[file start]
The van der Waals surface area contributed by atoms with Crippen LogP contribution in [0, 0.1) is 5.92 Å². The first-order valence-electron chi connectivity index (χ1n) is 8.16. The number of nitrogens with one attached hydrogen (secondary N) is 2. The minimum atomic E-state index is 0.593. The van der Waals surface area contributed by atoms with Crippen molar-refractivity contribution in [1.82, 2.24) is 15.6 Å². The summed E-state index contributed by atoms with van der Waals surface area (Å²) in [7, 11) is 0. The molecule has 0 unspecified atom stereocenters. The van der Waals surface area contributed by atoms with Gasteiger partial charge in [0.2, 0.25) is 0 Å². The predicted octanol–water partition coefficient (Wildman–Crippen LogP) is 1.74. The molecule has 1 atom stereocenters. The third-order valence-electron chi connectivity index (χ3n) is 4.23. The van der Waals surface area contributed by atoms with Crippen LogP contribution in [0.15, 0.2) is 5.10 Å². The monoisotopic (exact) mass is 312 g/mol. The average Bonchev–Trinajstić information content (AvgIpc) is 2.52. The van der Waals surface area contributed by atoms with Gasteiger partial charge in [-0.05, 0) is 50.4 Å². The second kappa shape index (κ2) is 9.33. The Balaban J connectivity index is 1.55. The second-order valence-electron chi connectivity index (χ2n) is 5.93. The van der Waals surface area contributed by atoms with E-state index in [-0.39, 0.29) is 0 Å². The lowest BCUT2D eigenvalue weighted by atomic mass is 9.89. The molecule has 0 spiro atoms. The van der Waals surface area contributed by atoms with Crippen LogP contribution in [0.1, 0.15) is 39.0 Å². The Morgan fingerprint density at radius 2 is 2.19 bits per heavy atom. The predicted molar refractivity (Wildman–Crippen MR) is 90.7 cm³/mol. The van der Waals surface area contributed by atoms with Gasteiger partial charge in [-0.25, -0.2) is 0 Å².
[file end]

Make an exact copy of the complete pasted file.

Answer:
The van der Waals surface area contributed by atoms with Crippen LogP contribution in [0, 0.1) is 5.92 Å². The first-order valence-electron chi connectivity index (χ1n) is 8.16. The number of nitrogens with one attached hydrogen (secondary N) is 2. The minimum atomic E-state index is 0.593. The van der Waals surface area contributed by atoms with Crippen molar-refractivity contribution in [1.82, 2.24) is 15.6 Å². The summed E-state index contributed by atoms with van der Waals surface area (Å²) in [7, 11) is 0. The molecule has 0 unspecified atom stereocenters. The van der Waals surface area contributed by atoms with Gasteiger partial charge in [0.2, 0.25) is 0 Å². The predicted octanol–water partition coefficient (Wildman–Crippen LogP) is 1.74. The molecule has 1 atom stereocenters. The third-order valence-electron chi connectivity index (χ3n) is 4.23. The van der Waals surface area contributed by atoms with Crippen LogP contribution in [0.15, 0.2) is 5.10 Å². The monoisotopic (exact) mass is 312 g/mol. The average Bonchev–Trinajstić information content (AvgIpc) is 2.52. The van der Waals surface area contributed by atoms with Gasteiger partial charge in [-0.05, 0) is 50.4 Å². The second kappa shape index (κ2) is 9.33. The Balaban J connectivity index is 1.55. The second-order valence-electron chi connectivity index (χ2n) is 5.93. The van der Waals surface area contributed by atoms with E-state index in [-0.39, 0.29) is 0 Å². The lowest BCUT2D eigenvalue weighted by atomic mass is 9.89. The molecule has 0 spiro atoms. The van der Waals surface area contributed by atoms with Crippen LogP contribution in [0.1, 0.15) is 39.0 Å². The Morgan fingerprint density at radius 2 is 2.19 bits per heavy atom. The predicted molar refractivity (Wildman–Crippen MR) is 90.7 cm³/mol. The van der Waals surface area contributed by atoms with Gasteiger partial charge in [-0.25, -0.2) is 0 Å².